Talking Book Topics Catalog
The Talking Book Topics digital catalog in the red digital magazine container is now shipped in a disposable cardboard mailer, along with the order form . These must be returned separately. The order form is pre-addressed to be returned to MTBL. Use tape to close and return via “free matter”.  Return the magazine cartridge in its red container to the producer.  A pre-addressed adhesive label with the producer’s address is adhered to the outside of the red magazine container instead of a mail card.
NLS Future Strategic Plans
At the San Francisco biannual NLS conference this year, NLS announced the following strategic plans, dependent on budget and staffing availability.
Short term plans (1-3 years):
 1) BARD Express software that will enable BARD patrons who have problems downloading and unzipping books to bypass that process.
 2) Duplication for Demand (D4D) hardware that, when coupled with a library’s circulation system, will enable libraries to readily duplicate titles for their patrons for which NLS has not provided a physical copy.
Medium Term (3-5 years):
1) If NLS’s authorizing legislation is amended to enable it to do so, NLS will pursue acquiring refreshable braille displays that it will lend to braille readers the way digital playback machines are now lent to audio readers.  
2) NLS is in a position to acquire publishers electronic text (eText) of many titles now offered in print. 
Long Term (5+ years):
1) NLS is beginning to develop its next generation of digital players.
2) NLS is investigating development of an infrastructure to support wireless delivery of books through the next generation of digital players.  






















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Montana Digital Recording Program
Plans for a second recording studio have been approved, funded in part by a generous contribution from the Montana General Federation of Women’s Clubs. We look forward to sharing the progress of this exciting venture in the coming months.

Due to previous software changes last year, staff & volunteers are diligently working to “catch-up” on recording the following local magazines: Montana The Magazine of Western History, published by the Montana Historical Society, and Montana Outdoors, published by Montana Fish, Wildlife, and Parks.  Contact your Readers’ Advisor if you would like to subscribe to either of these magazines.  The following compilations are available:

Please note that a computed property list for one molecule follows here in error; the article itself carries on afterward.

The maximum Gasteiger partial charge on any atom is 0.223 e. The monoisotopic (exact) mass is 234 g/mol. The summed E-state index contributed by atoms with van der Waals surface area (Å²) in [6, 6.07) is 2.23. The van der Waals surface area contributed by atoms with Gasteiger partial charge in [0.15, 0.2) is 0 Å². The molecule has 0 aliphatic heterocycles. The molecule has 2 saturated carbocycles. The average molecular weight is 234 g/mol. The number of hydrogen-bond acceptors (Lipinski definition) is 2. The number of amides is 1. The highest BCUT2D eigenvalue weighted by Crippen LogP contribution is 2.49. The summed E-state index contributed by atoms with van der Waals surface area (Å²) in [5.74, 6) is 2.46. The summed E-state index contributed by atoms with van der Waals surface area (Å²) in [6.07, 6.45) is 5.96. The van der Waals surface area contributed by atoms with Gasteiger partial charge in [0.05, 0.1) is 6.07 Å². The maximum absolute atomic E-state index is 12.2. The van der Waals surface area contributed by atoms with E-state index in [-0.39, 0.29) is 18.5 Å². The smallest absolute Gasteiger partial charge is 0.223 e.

Montana The Magazine of Western History the 2014 issues DB02054
Montana The Magazine of Western History the 2015 issues DB02063
New MTBL Recording Studio titles:
Montana Stirrups, Sage and Shenanigans: Western Ranch Life in a Forgotten Era by Francie Brink Berg, Anne Brink Sallgren Krickel, and Jeanie Brink Thiessen   MDB02027/DBC01191 The three authors write of ranch life as lived in Montana and other western states through a legacy of pioneer values and traditions.  In many ways it is the story of young ranching families all across the west during a time that demanded resourcefulness, hard work and courage. 2013.
Confessions of A Camo Queen: Living with an Outdoorsman by Kristen Berube MDB02057/DBC01219 Montana wife and mother, Kristen Berube, commiserates with her hunting widow sisters everywhere in this irreverent and humorous collection of essays, with chapters on Camouflage Lingerie, the Romance of Camping, Primal Home Decor, and more. 2015.
Bound Like Grass: A Memoir from the Western High Plains by Ruth McLaughlin MDB02001/DBC00730 A memoir of McLaughlin's account of her and her family's struggle to survive on their isolated wheat and cattle farm.  She explores her roots as a descendant of Swedish American grandparents who settled in Montana at the turn of the twentieth century with high ambitions, and of parents who barely managed to eke out a living on their own neighboring farm. 2010.



Contacting a Readers’ Advisor
If you need assistance and your last name begins with:
A through G  contact Martin
H through O  contact Jackie
P through Z  contact GG

If your advisor is not available, other staff will be glad to assist you.



















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Reader’s Alley (Recommended Reads)
National Recordings:
The Art of Racing in the Rain by Garth Stein DB66787 Enzo, a mixed-breed dog, believes he will be reincarnated as a human. He stands by his master Denny Swift's side through Denny's race-car driving career, the birth of his daughter Zoe, the death of his wife Eve, and a bitter custody battle with Eve's parents. Some strong language. Bestseller. 2008.
In the Garden of Beasts: Love, Terror, and an American Family in Hitler's Berlin by Erik Larson DB73470 Follows the lives of U.S. ambassador William E. Dodd and his family, who moved to Berlin, Germany, in 1933. Discusses their attitudes toward the Nazi Party, obliviousness to Hitler's true character, and naive reactions to the persecution of Jews and Americans and the enforcement of stringent laws. Bestseller. 2011
The Echo Maker by Richard Powers DB64523 Twenty-seven-year-old Nebraskan Mark Schluter flips his truck one night and suffers a head injury that makes his loved ones unrecognizable to him. His sister Karin enlists neurologist Gerald Weber to help Mark. Strong language. National Book Award. 2006.
The Obituary Writer by Ann Hood DB76520 Love and loss shape--and connect--the lives of two women four decades apart. In 1960, a neighborhood boy's kidnapping roils housewife Claire's humdrum existence and she begins an affair. In 1919, obituary-writer Vivien still searches for her lover, missing since the San Francisco earthquake. Some descriptions of sex. Commercial audiobook. 2013.